Celiac/Gluten Intolerance Test

Test type
Rapid Test

We offer two types of tests; Lab Tests and Rapid Tests. This product is under the category Rapid Tests. See all our Rapid Tests by following the link.

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Lab Test

This product is also available as a Lab Test, with exact measurement & recommendations. Read about it here.

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Collection method
Blood

We offer several different options of testing methods. This test is done with Blood. See all tests done with Blood by following the link.

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Experience the simplicity of tracking your gluten sensitivity using GetTested’s Celiac / Gluten Intolerance Rapid Test. Crafted for both convenience and precision, this at-home test pinpoints potential celiac disease, enabling you to manage your health proactively. Should your symptoms not align with celiac disease, they could be attributed to an allergic reaction or a food intolerance to wheat instead.

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Understanding Celiac Disease and Gluten Intolerance

Celiac disease is an autoimmune disorder that causes chronic inflammation in the small intestine, often mistaken for gluten intolerance. It triggers symptoms such as diarrhea, weight loss, bloating, and skin issues due to an adverse reaction to gliadin, a component of gluten in wheat, barley, rye, and spelt. GetTested's Celiac/Gluten Intolerance Test is designed to identify this condition accurately.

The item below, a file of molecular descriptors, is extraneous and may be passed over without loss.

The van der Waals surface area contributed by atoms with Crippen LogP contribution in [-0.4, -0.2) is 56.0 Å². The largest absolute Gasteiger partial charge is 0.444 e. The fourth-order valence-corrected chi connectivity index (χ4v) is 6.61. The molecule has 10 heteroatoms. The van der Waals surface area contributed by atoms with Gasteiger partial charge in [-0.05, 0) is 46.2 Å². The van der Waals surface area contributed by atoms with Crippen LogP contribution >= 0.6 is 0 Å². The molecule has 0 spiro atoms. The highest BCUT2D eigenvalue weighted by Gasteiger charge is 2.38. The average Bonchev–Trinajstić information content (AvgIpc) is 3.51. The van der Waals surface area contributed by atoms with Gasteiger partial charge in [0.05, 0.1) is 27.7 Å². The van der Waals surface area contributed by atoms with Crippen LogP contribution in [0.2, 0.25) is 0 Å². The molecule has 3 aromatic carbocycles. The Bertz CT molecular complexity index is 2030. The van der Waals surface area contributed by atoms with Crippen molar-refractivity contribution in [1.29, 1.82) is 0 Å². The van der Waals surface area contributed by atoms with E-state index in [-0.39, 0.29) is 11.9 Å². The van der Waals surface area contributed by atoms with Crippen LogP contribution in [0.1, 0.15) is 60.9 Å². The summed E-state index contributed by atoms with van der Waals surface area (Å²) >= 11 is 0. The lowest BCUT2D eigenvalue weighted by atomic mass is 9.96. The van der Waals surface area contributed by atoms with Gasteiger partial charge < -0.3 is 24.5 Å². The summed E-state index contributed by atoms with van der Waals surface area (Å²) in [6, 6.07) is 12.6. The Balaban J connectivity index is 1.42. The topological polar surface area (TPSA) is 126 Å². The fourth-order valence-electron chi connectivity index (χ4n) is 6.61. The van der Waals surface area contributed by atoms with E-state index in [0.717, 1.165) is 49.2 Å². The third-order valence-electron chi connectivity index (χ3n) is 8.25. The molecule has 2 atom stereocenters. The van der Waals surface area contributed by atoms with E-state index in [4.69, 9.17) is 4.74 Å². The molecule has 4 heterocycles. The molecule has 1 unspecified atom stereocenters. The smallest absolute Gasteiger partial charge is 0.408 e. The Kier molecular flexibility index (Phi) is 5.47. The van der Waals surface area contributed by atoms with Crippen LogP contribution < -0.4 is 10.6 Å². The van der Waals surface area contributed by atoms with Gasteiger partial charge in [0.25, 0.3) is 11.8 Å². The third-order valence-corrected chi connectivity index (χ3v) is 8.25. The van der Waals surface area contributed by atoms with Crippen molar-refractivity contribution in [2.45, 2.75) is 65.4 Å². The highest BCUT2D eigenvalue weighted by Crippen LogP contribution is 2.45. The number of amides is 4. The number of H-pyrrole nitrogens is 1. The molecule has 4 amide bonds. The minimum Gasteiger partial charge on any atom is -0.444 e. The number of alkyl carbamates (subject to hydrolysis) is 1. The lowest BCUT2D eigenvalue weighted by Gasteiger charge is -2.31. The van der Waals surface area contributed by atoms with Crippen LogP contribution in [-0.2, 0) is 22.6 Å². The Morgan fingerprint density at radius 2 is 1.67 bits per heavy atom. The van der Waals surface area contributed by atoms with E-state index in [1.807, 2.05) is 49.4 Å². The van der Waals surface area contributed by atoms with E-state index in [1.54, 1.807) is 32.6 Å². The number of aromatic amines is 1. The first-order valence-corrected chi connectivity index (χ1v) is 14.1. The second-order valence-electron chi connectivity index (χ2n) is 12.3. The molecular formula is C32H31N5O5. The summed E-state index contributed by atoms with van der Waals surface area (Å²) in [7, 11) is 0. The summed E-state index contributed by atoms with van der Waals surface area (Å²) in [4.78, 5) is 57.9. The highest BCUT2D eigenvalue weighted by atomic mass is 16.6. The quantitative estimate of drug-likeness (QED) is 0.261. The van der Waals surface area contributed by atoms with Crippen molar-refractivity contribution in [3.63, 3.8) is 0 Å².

GetTested's Celiac/Gluten Intolerance Test

This test targets antibodies against deamidated gliadin peptides (anti-DGP) of classes IgA and IgG, which are pivotal for diagnosing celiac disease. Early diagnosis through GetTested's Celiac/Gluten Intolerance Test can prevent further intestinal damage and associated health complications.

Rapid Testing at Home

GetTested's Celiac/Gluten Intolerance Rapid Test efficiently detects class IgA and IgG anti-DGP antibodies in your blood, indicating a potential celiac disease presence.

Common Nutrient Deficiencies in Celiac Disease

Celiac disease can lead to various nutrient deficiencies due to the damage it causes in the small intestine, affecting nutrient absorption. Key nutrients that individuals with celiac disease often find themselves deficient in include:

  • Iron: Reduced absorption can lead to anemia, a common issue in celiac disease.
  • Calcium and Vitamin D: Essential for bone health, deficiencies in these nutrients increase the risk of osteoporosis.
  • Folate and Vitamin B12: Important for red blood cell formation, their deficiency can also result in anemia.
  • Zinc: Necessary for immune function and skin health, zinc deficiency is common in individuals with celiac disease.
  • Vitamin B6: Crucial for metabolism and brain function, a lack of Vitamin B6 can affect overall health and well-being.

Identifying and addressing these deficiencies through diet or supplementation is crucial for managing celiac disease and improving quality of life.

Exploring Additional Sensitivity and Intolerance Tests from GetTested

If you suspect celiac disease or gluten intolerance, other factors like allergies or various food intolerances could also be responsible for your discomfort. GetTested provides more tests, including:

  • Allergy Test: Identifies allergies to 38 substances, including wheat, by finding IgE antibodies in your blood.